Scholarly v. Popular Sources

Scholarly information communicates research findings and stimulates discussion among academic professionals and students. Scholarly sources strive to be authoritative, accurate, and detailed, and they document the sources of the ideas they contain.

Popular information is intended to inform and entertain a more general audience. Popular sources attempt to attract readers by eye-catching covers and illustrations, exciting headlines and high-interest topics, and straightforward, non-technical language.

Both types of information are valuable, but professors often expect students to confine their research to scholarly publications. There is no strict dividing line, so the challenge for you as a student is:

How can you tell which publications are scholarly?

Clue Scholarly Journal Popular Magazine
Audience Experts in the field (researchers, professors) and students General public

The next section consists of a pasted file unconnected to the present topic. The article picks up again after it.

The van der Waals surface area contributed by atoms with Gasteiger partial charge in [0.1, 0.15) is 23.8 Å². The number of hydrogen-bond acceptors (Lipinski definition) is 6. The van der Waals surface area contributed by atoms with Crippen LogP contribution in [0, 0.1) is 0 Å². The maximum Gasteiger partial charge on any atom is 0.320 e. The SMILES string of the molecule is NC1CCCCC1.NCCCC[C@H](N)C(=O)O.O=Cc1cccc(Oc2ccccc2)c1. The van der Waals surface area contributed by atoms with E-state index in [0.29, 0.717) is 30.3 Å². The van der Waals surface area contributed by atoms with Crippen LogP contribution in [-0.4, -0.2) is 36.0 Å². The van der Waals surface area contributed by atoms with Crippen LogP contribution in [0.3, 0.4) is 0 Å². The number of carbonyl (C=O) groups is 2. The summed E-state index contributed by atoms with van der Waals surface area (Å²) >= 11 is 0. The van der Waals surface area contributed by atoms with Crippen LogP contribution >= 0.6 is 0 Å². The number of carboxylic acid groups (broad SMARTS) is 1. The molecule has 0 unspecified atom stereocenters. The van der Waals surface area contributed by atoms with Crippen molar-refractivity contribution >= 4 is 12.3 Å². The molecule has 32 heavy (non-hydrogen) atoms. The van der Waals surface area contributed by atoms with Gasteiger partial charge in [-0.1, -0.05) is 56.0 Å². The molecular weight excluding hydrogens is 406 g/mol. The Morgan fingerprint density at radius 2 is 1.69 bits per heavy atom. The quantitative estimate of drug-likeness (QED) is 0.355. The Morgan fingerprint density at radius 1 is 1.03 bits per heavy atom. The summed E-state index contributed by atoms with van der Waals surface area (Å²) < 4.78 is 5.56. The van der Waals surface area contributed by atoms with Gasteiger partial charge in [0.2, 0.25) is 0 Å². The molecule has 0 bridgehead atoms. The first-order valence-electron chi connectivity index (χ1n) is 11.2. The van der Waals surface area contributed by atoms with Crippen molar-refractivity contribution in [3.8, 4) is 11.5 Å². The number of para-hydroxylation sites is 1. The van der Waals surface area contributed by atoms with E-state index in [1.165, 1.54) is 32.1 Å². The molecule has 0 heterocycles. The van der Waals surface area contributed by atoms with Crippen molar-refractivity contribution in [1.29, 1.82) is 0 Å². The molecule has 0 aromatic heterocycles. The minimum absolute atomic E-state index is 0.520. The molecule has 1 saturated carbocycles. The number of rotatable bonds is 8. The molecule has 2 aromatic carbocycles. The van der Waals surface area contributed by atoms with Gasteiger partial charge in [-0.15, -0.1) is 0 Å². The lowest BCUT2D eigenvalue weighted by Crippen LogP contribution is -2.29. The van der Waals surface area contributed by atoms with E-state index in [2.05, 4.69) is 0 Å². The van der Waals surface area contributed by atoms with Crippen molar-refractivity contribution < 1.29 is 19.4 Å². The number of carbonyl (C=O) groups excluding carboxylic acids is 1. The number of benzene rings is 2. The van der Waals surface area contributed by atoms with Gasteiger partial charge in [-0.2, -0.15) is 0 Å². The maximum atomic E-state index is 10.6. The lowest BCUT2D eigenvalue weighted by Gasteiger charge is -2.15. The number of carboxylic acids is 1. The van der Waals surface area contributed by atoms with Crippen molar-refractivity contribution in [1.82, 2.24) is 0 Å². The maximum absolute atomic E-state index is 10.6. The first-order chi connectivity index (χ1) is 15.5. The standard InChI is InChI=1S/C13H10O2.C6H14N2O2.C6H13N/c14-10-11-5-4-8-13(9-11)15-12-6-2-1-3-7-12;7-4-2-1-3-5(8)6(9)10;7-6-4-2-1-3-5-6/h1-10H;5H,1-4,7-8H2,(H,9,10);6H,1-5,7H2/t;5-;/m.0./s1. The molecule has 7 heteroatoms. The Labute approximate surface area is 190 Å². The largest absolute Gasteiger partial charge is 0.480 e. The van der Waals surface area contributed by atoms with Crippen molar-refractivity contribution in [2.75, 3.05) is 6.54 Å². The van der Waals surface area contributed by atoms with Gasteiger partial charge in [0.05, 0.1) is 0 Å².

Authors Experts on the subject Magazine staff or freelancers who are professional writers but not necessarily experts on the subject
Publishing decisions Made by editorial board of outside experts and by peer review Made by editor employed by magazine
Content Original research Reporting of ideas and research originating elsewhere
Writing style Articles are lengthy; language can be complex or technical Articles are short; language is geared toward an average reader
Documentation Author's name always included; notes and bibliography/references provided as supporting evidence and for further reading Articles may be unsigned, notes and bibliography/references seldom provided
Appearance Plain and sober with few illustrations; may include tables and charts Colorful, eye-catching, includes photographs and other illustrations
Advertisements Few in number; usually advertising specialized publications and conferences Many in number; usually feature consumer products
Page numbering Usually numbered consecutively through a year's worth of issues Each issue begins with page 1
Availability Available by subscription only Available by subscription, on newsstands and in bookstores; usually have a strong web site